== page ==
As a business owner, liability should always be on your mind. If a third party gets injured and should serve you with lawsuit papers, you never know what their demands will be, especially if they are being represented by an attorney. Our liability policies have a minimum $1,000,000 limit. A dealer knows how much inventory they have, therefore if a total loss occurs, you would know what your total loss would be to “self insure.” In order to determine what limit of inventory cover you should have, you will need to look at your total inventory cost. Some dealers will obtain insurance for 100 percent of the inventory and others will only insure a portion. However, if you don’t insure 100 percent, you could be underinsured.

AT:In terms of coverage for dealers, you offer nine different types, based on the type of business you operate. Is there one type of coverage that is seeing more interest than others? Is the dishonesty bond (protection against theft by employees) a popular choice?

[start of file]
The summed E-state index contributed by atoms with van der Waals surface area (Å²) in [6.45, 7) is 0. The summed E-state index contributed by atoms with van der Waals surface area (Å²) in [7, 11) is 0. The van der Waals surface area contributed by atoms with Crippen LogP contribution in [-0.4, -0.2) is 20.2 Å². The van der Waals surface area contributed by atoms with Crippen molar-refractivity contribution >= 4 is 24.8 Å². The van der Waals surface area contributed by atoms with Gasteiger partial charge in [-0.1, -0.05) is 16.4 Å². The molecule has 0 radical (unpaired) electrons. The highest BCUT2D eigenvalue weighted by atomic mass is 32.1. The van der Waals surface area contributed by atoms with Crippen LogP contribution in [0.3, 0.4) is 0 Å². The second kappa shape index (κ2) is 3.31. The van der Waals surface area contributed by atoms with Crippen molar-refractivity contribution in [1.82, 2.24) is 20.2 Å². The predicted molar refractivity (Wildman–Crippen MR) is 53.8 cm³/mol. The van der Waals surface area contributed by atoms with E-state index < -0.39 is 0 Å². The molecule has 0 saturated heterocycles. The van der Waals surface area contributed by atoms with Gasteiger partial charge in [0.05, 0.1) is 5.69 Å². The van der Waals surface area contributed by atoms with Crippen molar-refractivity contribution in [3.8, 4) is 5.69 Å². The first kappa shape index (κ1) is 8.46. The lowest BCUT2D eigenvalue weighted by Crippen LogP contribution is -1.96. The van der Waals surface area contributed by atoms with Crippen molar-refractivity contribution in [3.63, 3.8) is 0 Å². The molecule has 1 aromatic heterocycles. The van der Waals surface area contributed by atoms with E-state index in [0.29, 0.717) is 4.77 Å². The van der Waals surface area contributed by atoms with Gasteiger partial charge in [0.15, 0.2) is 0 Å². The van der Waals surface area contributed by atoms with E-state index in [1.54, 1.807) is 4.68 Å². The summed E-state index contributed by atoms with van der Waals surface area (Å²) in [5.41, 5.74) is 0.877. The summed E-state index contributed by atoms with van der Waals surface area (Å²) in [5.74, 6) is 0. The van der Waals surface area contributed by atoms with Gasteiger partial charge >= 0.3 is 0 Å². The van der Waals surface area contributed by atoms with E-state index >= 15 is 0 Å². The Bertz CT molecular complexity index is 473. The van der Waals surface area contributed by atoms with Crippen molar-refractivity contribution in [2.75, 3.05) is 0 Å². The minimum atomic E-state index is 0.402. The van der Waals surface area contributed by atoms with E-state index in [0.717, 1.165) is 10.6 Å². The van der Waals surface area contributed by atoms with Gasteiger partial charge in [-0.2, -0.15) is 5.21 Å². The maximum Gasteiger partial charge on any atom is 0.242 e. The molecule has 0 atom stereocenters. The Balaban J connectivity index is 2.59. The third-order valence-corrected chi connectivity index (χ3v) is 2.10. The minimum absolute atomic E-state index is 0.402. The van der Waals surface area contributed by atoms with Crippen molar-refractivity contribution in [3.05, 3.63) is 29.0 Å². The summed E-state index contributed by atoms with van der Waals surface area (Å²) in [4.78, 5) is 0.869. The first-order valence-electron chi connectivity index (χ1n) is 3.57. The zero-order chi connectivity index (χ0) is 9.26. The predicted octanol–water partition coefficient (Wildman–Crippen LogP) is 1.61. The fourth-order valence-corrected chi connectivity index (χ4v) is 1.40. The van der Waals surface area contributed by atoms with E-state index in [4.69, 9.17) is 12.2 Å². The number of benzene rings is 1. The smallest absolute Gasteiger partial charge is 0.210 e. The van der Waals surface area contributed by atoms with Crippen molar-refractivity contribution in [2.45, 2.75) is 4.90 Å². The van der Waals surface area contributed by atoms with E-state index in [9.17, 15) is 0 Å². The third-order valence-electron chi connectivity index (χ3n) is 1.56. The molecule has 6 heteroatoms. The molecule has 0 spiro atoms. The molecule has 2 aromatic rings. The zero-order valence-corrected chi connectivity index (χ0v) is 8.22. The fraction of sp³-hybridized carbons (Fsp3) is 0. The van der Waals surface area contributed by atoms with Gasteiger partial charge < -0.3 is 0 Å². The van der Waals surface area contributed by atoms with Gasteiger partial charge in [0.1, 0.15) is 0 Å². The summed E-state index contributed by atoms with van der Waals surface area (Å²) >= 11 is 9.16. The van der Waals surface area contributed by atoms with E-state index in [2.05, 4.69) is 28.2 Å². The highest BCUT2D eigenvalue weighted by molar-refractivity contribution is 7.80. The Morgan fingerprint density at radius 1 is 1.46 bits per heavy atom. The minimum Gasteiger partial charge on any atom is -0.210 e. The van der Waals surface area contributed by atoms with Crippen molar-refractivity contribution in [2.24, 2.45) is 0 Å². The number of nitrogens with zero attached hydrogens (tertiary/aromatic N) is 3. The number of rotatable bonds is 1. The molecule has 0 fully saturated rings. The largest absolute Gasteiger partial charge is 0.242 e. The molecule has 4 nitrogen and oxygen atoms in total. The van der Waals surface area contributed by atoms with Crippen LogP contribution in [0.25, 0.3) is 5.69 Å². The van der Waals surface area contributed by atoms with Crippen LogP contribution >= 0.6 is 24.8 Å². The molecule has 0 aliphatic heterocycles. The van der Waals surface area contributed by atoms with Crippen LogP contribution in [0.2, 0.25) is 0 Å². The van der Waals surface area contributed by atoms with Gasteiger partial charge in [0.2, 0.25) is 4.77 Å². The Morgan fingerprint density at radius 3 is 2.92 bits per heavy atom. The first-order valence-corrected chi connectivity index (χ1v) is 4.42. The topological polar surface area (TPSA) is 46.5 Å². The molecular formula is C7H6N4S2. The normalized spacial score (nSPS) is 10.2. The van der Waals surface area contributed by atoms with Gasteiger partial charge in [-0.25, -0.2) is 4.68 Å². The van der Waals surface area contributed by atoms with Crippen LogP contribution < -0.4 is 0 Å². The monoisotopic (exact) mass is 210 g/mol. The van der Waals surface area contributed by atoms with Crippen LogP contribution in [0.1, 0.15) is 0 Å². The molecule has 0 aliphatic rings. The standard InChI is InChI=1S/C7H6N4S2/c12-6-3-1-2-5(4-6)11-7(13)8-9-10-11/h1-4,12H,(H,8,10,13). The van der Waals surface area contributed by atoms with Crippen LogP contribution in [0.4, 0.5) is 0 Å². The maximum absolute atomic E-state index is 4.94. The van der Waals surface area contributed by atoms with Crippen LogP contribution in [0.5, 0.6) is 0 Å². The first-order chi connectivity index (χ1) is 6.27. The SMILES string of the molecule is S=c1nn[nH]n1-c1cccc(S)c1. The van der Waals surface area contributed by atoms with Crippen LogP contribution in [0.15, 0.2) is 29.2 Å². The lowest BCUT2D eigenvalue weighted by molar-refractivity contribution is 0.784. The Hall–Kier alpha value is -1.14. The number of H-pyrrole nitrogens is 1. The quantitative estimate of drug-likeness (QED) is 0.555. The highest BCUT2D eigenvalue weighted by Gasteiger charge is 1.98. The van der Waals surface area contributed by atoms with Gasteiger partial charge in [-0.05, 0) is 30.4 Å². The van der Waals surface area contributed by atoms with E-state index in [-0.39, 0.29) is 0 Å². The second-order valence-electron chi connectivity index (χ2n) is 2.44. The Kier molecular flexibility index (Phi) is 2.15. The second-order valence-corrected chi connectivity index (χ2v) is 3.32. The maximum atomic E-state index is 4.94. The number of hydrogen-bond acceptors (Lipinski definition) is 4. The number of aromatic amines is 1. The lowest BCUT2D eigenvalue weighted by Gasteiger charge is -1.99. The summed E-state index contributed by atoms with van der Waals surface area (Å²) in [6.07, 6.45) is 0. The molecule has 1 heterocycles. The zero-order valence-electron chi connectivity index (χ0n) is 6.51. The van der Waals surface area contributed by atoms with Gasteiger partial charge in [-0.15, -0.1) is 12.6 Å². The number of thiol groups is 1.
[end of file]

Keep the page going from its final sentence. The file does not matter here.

ACNA: The dealer type that we are seeing the largest increase has been – Estate Sale dealers. As more baby boomers are retiring, they are looking to downsize and/or liquidate their antiques and collectibles. Dishonesty Bonds are mostly obtained by Estate Sale dealers.

AT:What questions should collectors ask of themselves and of potential insurers? It appears you provide coverage for various types of antiques and collectibles, except jewelry, coins and currency and new firearms. Why is that, and what recommendation would you offer a collector interested in this type of coverage? Plus, in terms of coverage for classic vehicles, do you partner with Hagerty Classic Car Insurance?